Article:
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Budapest Botanical Garden (ELTE Art Garden)

<p>The Botanic Garden is of considerable botanical, dendrological, scientific and educational value, and its protection is also justified from a historic-archaeological point of view. The Budapest Botanical Garden was declared a protected area in 1960.</p>

Main characteristics of the protected natural assets

The plants of the botanical garden of the University of Nagyszombat, founded by Péter Pázmány in 1771, were temporarily housed in the garden of Jakab Winterl (the first professor of chemistry and botany, and the founder of the botanical garden) in 1777, when the university moved to Buda. As a result of the work of the garden's second director - the renowned polyhistor Pál Kitaibel, the garden, which had been depleted during the removals, was enriched with a number of native species.

After several displacements (today's Ferenciek tere, Museum Boulevard), the Füvészkert took up its present location in 1847 in the 10 hectare English garden bought from the Festetics. Its area was gradually built up with clinic buildings from the end of the 19th century onwards, as a result of the increasing demand for space by the Medical Faculty, and was reduced to its present size of 3.1 hectares. An insight into the pre-installation period is provided by Ferenc Molnár's famous novel The Boys of Pál Street, an important chapter of which was set in the 'herb garden'. Today it displays some 8,000 plant species and varieties.

Since 1960, the Garden has been a protected natural area of national importance, and in 2006 it was granted cultural heritage protection and the Hungarian Heritage Award.

Today, the garden's plant material can be divided into six groups:

            Systematic presentation - the families of plants are grouped according to the most up-to-date evolutionary system.

            Glasshouses - about 3-4000 species of tropical and subtropical plants (e.g. cacti, orchids, bromeliads, ferns, continental flowers) are described.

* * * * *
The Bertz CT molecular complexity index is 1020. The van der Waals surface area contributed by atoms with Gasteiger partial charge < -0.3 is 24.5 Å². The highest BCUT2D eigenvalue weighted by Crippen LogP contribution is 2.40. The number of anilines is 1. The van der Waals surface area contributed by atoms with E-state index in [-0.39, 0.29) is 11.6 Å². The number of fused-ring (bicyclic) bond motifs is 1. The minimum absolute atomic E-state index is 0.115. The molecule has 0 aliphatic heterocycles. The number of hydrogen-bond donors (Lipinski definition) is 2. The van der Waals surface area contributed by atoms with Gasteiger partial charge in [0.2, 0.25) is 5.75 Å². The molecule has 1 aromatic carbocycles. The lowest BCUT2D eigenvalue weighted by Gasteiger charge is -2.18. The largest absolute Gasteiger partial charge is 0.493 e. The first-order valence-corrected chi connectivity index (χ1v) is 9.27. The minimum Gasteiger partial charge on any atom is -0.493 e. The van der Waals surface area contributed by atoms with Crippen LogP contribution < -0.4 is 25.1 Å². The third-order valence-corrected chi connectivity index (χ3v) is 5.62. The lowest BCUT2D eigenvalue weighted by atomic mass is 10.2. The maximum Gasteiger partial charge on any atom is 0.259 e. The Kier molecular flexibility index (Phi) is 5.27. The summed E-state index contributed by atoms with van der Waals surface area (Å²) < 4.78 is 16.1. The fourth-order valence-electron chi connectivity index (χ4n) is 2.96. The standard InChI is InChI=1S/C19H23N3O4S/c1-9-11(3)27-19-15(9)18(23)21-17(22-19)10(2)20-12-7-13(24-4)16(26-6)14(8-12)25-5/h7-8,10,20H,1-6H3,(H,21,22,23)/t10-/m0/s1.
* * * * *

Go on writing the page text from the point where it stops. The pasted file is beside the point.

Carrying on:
Arboretum - the oldest and most valuable part of the gardens, which currently preserves around 3000 species of trees and shrubs.

            The botanical geography of the Alpine Garden, the Carpathians and the Caucasus, as well as the flora and typical species of the Great Plain, the Transdanubian, the North Central Highlands and the Mecsek are presented in botanical geography groups :

●     Group of agricultural plants - showing the most important food, horticultural, industrial and medicinal plants.

●     Ex-situ collection - a propagation and display garden of legally protected and red-book plant species in Hungary, with nearly 300 plant species.

The Botanic Garden also shelters several historic buildings. One of them is the Baroque castle building, which was rebuilt in the 18th century and then converted to its present form at the beginning of the 19th century and houses the management of the Botanic Garden. The other is the Palm House, built in 1865, partly to the design of József Diescher, which is one of the oldest greenhouses in Hungary.

It offers children and adults a variety of activities throughout the year, such as Assumption Day, Sakura, Museum Night, Researchers' Night, Fig Day, Ginkgo Day, Tropics in Winter.

Decree 41/2007 (X. 18.) of the Ministry of Agriculture, Forestry, Environment and Water Management on maintaining the protection of the Budapest Botanical Garden as a nature conservation area (original decision number: OTT Decision No. 486/1960 of the National Nature Conservation Council).

Nature Conservation Manager: Eötvös Loránd University

Extent of the protected area: 3,1 hectares

Affected municipality: Budapest, district VIII.